The annual ENERGY STAR awards recognize corporations for their efforts in advancing energy efficiency and offering energy-efficient products and technology.
NRCan administers ENERGY STAR for over 1,500 participants in the program, which is designed to combat climate change and improve the way Canadians use energy. More than 1,000 businesses and organizations across Canada — including manufacturers, retailers, utilities, energy efficiency and environmental advocates, and provincial, territorial, and municipal governments — have formal arrangements with the federal department to promote energy efficiency in the manufacture, sale, and operation of products.
Recognized worldwide, the ENERGY STAR symbol is presented to high-efficiency homes, buildings, industrial facilities, and other certified products that protect the climate and improve air quality.
Aspiring energy “stars”
To be eligible for the builder of the year awards, builders must sign an ENERGY STAR for New Homes Builder Licence Agreement. Companies can then apply for the certification provided they meet the specified criteria.
The applications are then organized into three categories based on the number of houses built during that year. For the building of the year category, structures must have the highest ENERGY STAR score of all commercial or institutional buildings, respectively, in a chosen year.
– Small Builder of the Year: A single entity with one to 49 homes built;
– Mid-Size Builder of the Year: A single entity with 50 to 249 homes built;
– Large Builder or the Year: A single entity with 250 or more homes built.
Winners receive a special ENERGY STAR symbol for their product, along with the recognition of being the best in their class.
“When you see the ENERGY STAR label, you know it means energy savings,” said Seamus O’Regan Jr., minister of natural resources, in a prepared statement. “It saves money on energy bills, helps consumers and businesses make informed decisions, and lowers energy use. This year’s winners are building a more sustainable, energy-efficient, and prosperous future.”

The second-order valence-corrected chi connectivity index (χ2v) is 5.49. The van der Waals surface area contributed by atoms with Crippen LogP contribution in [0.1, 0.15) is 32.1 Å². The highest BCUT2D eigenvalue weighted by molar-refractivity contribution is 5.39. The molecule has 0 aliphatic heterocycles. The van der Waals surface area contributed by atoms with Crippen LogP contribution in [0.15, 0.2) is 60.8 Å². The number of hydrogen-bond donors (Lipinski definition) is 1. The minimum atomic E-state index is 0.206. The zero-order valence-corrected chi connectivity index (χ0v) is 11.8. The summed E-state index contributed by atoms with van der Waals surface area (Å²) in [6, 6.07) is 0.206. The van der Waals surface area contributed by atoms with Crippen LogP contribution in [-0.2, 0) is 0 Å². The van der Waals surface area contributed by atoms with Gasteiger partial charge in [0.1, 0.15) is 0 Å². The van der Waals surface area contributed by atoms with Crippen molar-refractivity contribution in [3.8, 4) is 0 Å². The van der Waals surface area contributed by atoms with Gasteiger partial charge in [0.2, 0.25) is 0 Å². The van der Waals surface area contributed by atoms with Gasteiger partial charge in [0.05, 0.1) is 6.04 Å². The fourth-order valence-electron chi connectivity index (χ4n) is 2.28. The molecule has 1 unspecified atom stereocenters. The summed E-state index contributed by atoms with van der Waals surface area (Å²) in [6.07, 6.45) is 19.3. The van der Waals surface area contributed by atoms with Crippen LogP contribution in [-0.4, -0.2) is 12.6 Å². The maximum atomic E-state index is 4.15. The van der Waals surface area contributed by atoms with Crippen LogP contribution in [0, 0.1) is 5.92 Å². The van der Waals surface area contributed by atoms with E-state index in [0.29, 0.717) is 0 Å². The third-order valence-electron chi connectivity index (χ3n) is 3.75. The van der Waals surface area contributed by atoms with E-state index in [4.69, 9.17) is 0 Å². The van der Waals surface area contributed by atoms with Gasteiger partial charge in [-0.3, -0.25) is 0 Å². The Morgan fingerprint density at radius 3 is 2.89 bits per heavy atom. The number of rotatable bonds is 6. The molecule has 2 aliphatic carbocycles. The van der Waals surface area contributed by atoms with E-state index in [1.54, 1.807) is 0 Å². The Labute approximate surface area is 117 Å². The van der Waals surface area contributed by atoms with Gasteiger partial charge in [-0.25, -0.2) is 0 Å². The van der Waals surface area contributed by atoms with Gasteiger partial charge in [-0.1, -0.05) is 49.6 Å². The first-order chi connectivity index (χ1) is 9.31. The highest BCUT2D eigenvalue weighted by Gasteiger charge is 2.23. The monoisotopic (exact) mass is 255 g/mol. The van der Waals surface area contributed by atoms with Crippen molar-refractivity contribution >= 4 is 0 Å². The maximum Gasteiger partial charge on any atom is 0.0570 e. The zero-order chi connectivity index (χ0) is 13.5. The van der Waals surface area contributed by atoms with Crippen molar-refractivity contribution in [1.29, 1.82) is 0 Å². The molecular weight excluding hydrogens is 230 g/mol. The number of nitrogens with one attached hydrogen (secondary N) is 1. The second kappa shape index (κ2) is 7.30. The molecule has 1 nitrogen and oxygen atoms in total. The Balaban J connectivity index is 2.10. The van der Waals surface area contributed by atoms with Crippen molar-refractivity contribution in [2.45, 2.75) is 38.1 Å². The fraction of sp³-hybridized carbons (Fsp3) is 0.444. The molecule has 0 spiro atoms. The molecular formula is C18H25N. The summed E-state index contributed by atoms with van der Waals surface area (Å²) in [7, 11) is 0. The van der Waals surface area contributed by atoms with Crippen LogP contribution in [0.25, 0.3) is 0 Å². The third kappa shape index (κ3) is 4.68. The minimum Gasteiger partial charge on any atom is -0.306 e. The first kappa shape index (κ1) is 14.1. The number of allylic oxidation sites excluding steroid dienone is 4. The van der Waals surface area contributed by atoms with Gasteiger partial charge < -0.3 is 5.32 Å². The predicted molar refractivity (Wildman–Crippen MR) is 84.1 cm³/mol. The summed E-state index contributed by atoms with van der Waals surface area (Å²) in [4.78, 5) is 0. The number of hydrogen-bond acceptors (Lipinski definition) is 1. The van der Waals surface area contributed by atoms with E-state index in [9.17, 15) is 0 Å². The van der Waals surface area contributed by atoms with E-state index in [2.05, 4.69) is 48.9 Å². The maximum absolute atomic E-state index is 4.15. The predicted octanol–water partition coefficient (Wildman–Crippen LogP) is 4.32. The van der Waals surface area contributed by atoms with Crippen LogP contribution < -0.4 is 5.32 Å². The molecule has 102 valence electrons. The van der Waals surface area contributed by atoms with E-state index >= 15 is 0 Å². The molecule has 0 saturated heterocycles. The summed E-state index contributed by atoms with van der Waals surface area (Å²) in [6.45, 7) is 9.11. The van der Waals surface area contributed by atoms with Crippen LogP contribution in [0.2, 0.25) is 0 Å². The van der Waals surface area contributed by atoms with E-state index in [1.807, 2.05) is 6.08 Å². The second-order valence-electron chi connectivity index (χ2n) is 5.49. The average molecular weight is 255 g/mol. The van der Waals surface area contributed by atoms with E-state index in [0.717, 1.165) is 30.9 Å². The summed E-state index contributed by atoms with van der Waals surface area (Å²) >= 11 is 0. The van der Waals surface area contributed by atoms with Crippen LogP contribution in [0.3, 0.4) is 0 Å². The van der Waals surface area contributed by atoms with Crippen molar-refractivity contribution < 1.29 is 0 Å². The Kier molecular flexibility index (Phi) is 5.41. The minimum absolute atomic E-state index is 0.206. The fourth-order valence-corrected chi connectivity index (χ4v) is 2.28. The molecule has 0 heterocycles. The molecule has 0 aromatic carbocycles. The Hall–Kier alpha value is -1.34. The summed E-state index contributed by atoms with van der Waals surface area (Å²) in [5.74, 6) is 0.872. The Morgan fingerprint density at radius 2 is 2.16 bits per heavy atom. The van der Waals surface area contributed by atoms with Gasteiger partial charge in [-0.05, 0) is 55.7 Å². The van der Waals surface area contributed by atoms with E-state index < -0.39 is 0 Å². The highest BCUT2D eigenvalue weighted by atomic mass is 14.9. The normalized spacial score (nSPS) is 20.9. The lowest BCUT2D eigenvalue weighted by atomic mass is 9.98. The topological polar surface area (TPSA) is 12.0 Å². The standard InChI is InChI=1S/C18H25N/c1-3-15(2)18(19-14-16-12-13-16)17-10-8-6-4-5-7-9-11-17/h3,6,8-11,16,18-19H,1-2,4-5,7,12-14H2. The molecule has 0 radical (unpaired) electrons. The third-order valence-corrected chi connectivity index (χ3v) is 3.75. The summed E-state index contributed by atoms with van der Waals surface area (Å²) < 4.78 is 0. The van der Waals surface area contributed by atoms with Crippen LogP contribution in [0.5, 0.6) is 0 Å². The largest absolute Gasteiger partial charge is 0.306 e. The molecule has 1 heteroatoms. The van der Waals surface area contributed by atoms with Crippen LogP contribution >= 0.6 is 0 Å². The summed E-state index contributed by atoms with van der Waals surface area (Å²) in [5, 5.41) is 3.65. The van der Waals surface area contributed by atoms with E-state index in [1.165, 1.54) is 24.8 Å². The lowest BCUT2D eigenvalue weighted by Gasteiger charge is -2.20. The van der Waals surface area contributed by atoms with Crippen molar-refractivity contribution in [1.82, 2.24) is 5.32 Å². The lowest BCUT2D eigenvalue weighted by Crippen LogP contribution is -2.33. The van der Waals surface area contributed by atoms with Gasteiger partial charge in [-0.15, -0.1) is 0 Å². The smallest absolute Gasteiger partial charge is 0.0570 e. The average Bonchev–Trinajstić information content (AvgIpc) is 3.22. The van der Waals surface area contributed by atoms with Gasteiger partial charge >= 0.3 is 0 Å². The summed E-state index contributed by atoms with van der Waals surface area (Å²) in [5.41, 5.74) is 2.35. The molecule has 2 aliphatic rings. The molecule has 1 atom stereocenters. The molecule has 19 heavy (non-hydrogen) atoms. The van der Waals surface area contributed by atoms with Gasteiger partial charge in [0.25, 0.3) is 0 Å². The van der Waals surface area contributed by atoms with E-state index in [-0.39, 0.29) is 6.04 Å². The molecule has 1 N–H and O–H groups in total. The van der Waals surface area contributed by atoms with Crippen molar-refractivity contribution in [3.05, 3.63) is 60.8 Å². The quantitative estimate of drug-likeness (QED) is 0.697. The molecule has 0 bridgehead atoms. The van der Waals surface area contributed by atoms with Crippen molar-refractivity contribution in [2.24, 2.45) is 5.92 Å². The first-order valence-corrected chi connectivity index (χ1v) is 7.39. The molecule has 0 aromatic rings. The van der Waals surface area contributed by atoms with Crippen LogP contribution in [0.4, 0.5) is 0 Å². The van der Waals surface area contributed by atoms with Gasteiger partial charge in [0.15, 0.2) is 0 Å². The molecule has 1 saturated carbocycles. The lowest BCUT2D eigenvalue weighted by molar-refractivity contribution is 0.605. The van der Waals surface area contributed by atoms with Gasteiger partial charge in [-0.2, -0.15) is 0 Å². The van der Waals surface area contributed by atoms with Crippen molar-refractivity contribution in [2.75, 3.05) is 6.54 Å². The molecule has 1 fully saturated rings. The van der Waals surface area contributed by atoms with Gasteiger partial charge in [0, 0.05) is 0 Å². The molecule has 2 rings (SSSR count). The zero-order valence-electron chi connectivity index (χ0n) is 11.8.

And the winners are…
ENERGY STAR certified homes are typically air-sealed tighter than non-certified structures, preventing possible pests, pollen, pollutants, dust, cold drafts, moisture, and noise to enter the home.
According to ENERGY STAR, air leakage accounts for about 25–40 per cent of the energy used for heating and cooling a residence. Other features of an ENERGY STAR home include energy-efficient windows, elevated insulation levels, and an air filtration system designed to exchange stale indoor air with fresh, filtered outdoor air.
This year’s NRCan ENERGY STAR winners in the categories of new homes and buildings are:
ENERGY STAR for New Homes
– Builder of the Year, Small size: WrightHaven Homes Ltd., ON;
– Builder of the Year, Mid-size: Doug Tarry Limited, ON.
ENERGY STAR for Buildings
– Commercial Building of the Year: Commerce South Office Park – Building B, Edmonton, AB;
– Commercial Building of the Year: Sun Life Waterloo King, Waterloo, ON;
– Commercial Building of the Year: 6985 Financial Drive, Mississauga, ON;
– Commercial Building of the Year: Brian Canfield Centre, Burnaby, B.C.;
– Institutional Building of the Year: Sunrise of Windsor, Windsor, ON.
In the coming weeks, follow SustainableBiz as we take an in-depth look at some of these winners and detail their impacts on, and contributions to, climate action and sustainability.